The area of kata definition however is George Dillman's biggest draw card, not his knocking people out left right and centre,..literally! And I'm sure that some of the other writers will only really push that side of the workshop missing his main area that of kata definition. If his workshops were only kata definition then I would have no hesitation in recommending them but what I saw can only be described as negative.
Now let me tell you that when I say, 'knocking them out', I don't mean that he walks up to people and punches them out, he hits them on the carotid sinus to knock them out! But not before he has struck two other points on the forearm to 'open the neck to the knock out'.
George Dillman is a very strong person despite his lack of height. He is big laterally and packs a pretty hefty punch so it is with mixed feelings that I say that I am still not sure that it is the pressure points that do the work or his immense power. For instance, I allowed him to get a wrist lock in good faith and putting my trust in him not to hurt me in such a vulnerable position whereas normally one would simply not allow anyone to get such a silly lock on, in a real fight situation, or rather as he calls it a pressure point lock on my palm. I held my palm towards him and he grabbed the fingers of my right palm with his left palm, thumb around the back so that he could lever my fingers back easily, he then placed his right forearm across the back of my right wrist to grab his own left wrist to give him even more leverage, then he almost ripped my fingers off causing some deal of great pain and with me having to go down onto one knee to try and alleviate the pain. Now that's my version of it. One word of advice for other seminars George, you don't have to rip someone's fingers off to demonstrate a technique, my fingers are still sore and a little swollen the next day but anyone could have done that given the same situation. I don't think that I would place my total trust in George Dillman again at future seminars fearing the same re-occurrence. Others at the seminar received the same treatment especially the larger more gi'ed up karateka who perhaps presented some sort of threat. I did not present a threat until George Dillman did a pushing demonstration where he said that if someone crossed their hands in front of them it would cause the balance to be lost because of the fact that one side of the brain controls the opposite side of the body etc. I don't think that we were made so inferior. Because of my push hands training I only took a controlled step backwards when he pushed whereas others were pushed quite a long distance, this is when George Dillman came back to me for the next demo of the wrist breaker! I guess he thought that I was only a humble reporter until then, I am still a humble reporter only now I have a swollen hand! His talk at the beginning of the seminar was something like, there is no testing here, no competition, I'm too old for that etc, but in looking at George Dillman's body language and eyes I think that there is still a little bit of competition in the old bull yet. And he's not really old just pushing fifty and in martial arts terms should be at his peak right now. I think that if there were any more volatile people there, there could have been some nasty things happening and indeed I saw one person in particular who was just about jack of having his fingers ripped off and was almost to his hitting back point.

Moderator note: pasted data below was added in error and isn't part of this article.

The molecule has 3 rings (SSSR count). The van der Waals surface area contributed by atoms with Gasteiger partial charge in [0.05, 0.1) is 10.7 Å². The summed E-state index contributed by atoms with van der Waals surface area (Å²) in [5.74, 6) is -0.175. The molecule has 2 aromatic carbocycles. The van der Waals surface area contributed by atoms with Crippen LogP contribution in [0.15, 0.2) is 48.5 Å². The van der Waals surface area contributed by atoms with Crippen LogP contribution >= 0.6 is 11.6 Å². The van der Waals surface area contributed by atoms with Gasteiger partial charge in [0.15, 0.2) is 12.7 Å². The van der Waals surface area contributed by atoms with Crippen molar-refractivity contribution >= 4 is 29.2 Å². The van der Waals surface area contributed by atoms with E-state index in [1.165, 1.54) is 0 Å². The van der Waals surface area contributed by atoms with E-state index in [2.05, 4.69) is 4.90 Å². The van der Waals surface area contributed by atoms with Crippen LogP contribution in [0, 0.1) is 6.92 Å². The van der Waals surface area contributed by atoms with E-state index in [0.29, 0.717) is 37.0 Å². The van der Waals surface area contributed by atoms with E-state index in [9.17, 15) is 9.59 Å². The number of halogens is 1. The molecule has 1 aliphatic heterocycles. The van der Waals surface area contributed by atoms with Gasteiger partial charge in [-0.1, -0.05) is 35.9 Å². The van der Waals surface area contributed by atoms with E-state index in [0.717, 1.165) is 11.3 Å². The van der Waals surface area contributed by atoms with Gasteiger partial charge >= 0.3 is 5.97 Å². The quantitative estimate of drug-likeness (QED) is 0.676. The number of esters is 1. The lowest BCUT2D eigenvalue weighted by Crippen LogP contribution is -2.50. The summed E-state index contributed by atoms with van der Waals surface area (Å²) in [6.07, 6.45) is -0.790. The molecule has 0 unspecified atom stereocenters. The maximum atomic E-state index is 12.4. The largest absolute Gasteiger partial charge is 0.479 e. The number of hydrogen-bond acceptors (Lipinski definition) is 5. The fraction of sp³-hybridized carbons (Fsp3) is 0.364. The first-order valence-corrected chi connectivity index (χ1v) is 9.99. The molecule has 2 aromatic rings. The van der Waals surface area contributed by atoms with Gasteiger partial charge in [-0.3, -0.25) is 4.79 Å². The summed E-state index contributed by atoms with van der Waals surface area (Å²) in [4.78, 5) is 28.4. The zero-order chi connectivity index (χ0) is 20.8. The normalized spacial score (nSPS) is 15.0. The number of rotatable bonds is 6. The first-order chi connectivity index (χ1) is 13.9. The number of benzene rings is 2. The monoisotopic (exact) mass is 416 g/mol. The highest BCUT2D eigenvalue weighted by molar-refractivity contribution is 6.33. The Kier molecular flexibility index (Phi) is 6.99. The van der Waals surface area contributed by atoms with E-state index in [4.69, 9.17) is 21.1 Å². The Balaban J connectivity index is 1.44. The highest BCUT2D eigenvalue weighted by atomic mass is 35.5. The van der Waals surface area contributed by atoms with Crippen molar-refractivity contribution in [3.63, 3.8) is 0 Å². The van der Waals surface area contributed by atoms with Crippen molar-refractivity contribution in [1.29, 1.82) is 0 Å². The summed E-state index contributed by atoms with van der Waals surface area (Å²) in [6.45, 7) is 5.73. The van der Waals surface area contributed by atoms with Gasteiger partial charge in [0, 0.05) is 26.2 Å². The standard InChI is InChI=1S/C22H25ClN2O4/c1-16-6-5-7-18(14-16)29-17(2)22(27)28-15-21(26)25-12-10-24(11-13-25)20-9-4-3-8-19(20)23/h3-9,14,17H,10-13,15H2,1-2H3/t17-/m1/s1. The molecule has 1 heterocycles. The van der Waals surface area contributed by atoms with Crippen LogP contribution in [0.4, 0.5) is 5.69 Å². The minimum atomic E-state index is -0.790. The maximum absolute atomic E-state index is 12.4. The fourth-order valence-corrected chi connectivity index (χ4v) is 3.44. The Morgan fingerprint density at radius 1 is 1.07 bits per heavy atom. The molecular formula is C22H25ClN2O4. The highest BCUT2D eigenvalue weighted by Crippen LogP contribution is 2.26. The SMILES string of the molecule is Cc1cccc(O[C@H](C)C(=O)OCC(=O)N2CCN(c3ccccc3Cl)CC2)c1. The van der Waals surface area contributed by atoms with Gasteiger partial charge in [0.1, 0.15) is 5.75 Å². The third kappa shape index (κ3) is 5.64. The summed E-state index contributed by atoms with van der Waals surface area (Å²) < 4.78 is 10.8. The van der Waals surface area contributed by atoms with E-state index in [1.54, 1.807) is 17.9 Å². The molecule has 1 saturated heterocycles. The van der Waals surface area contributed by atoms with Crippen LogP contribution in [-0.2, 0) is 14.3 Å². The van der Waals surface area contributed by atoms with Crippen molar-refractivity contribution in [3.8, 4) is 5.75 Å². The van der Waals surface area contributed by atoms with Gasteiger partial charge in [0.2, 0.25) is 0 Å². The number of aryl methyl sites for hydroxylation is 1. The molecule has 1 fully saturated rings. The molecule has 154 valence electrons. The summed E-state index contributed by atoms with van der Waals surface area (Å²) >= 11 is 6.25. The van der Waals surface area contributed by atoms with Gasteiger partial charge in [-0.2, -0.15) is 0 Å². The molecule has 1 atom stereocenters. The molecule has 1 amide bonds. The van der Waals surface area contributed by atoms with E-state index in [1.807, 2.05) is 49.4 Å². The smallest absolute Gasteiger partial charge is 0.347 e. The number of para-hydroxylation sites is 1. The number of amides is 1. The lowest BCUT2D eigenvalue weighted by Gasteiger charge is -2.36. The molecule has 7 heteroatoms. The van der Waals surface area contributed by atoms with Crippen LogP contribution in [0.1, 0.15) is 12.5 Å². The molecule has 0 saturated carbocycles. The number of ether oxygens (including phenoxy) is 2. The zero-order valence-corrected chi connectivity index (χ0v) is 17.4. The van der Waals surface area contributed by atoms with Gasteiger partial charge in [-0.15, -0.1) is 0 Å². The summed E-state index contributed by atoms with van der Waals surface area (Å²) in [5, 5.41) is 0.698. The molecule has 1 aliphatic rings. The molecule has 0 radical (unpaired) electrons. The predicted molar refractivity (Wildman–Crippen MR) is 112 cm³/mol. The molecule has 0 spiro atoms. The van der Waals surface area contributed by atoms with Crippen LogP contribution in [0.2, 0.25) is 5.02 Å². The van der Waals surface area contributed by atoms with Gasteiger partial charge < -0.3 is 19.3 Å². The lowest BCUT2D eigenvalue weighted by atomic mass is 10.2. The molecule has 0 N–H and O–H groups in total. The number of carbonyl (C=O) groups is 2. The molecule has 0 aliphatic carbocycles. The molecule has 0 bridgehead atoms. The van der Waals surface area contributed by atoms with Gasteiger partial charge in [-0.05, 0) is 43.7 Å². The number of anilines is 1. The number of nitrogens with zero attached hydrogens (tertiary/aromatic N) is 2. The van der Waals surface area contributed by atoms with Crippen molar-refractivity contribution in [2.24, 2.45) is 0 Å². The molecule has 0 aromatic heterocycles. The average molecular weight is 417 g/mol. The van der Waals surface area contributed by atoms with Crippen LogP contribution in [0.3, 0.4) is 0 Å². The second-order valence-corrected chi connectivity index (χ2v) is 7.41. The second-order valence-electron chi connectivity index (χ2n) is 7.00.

George Dillman's version is that he actually took a pressure point on my wrist to cause my palm to open so that he could easily bend my fingers back. Upon taking my advanced class I tried it out with some of my advanced students and I could easily bend their fingers back and have them on the ground with them trying with all their might to resist and this was without the wrist pressure points. Now had he been a wimp then I might have second thoughts about my second thoughts but he isn't and he did use great power and leverage to cause such pain, so still I am not sure as to the veracity of that particular point. Perhaps the reason that the 'setup' points on the wrist work is because the wrist and inner forearm have many real dim-mak acupuncture points allocated there and when struck even lightly will cause a rush of energy to go to that area to try and protect or heal the affected part, leaving the 'mind point' on the side of the face or the carotid sinus open to attack. I have been using this method in my combat wrestling and dim-mak methods for years and they do work.